In time, King Nebuchadnezzar built a huge golden statue and decreed that all his people bow down and worship it at the given signal. His decree went on to say that whoever refused to bow down to it would be thrown into a blazing furnace (Daniel 3:6). Word reached the king that Shadrach, Meshach and Abednego were not worshipping his gods or the statue, and so they were summoned to Nebuchadnezzar’s court. Faced with being thrown into a blazing furnace, the three faithfully announced that their God could rescue them from the fire, but even if He did not, they would not bow down to the image (vss. 16-18). The furnace was so hot, seven times its normal heat, that the king’s soldiers were killed while putting the three into it. Then Nebuchadnezzar saw that there were four men in the furnace, completely unbound and walking about and that the fourth figure looked like he was a son of a god (vs.25). When the king called them out of the furnace, he and his governors were amazed to find that not a single hair of their heads had been scorched, nor was there even the merest smell of fire about them.
King Nebuchadnezzar had a second dream, and, not for the first time, he acknowledged that Daniel had the spirit of his holy God within him and was able to interpret his dream (Daniel 4:9). Daniel’s interpretation of the dream was fulfilled, and, after a period of insanity, Nebuchadnezzar was restored to his kingdom, and he praised and honored Daniel’s God as the most High (Daniel 4:34-37).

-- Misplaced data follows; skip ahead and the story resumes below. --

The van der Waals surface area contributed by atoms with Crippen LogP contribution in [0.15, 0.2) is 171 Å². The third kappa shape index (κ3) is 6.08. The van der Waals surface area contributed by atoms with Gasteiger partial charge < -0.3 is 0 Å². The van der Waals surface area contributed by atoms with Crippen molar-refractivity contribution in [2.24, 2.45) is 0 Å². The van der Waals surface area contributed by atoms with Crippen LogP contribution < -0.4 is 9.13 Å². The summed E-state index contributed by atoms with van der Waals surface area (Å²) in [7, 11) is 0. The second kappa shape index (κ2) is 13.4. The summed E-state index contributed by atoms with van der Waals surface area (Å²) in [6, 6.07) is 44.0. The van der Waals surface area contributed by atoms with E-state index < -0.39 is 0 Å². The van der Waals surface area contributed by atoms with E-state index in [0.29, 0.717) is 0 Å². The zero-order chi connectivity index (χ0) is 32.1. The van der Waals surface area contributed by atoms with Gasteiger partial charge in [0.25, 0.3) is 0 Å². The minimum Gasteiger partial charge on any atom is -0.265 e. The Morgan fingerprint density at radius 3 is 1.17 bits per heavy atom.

Nebuchadnezzar’s son, Belshazzar, became the new king, and during a banquet he ordered the gold and silver goblets that had been stolen from the holy temple in Jerusalem to be brought out for use. In response to the defilement of such holy items, Belshazzar sees a hand writing on the wall. Once again, his astrologers are unable to assist him in its translation, and so Daniel is called upon to interpret the writing (Daniel 5:13-16). As a reward for interpreting the writing, Daniel is promoted by King Belshazzar to the third highest position in the Babylonian kingdom (vs. 29). That night, as Daniel had prophesied, the king was slain in battle, and his kingdom was taken over by Cyrus the Great, and Darius the Mede was made king.
Under the new ruler, Daniel excelled in his duties as one of the administrators to such a degree that King Darius was contemplating making him head over all the kingdom (Daniel 6:1-3). This infuriated the other administrators so much that they looked for a way to bring Daniel down. They encouraged Darius to issue a decree forbidding his subjects from praying to any of their gods for the next thirty days. The penalty for disobeying was to be thrown into a den of lions. Daniel, however, continued to pray so openly to God that he could be seen at his bedroom window doing so. With much regret the king gave the order for Daniel to be thrown into the lions’ den, but not without a prayer that Daniel’s God would rescue him (Daniel 6:16). The next day when Daniel was found alive and well, he told the king that God had sent an angel to shut the lions’ mouths and so he remained unharmed. This resulted in King Darius sending out a decree that all his subjects were to worship the God of Daniel. And Daniel continued to prosper throughout King Darius’ reign.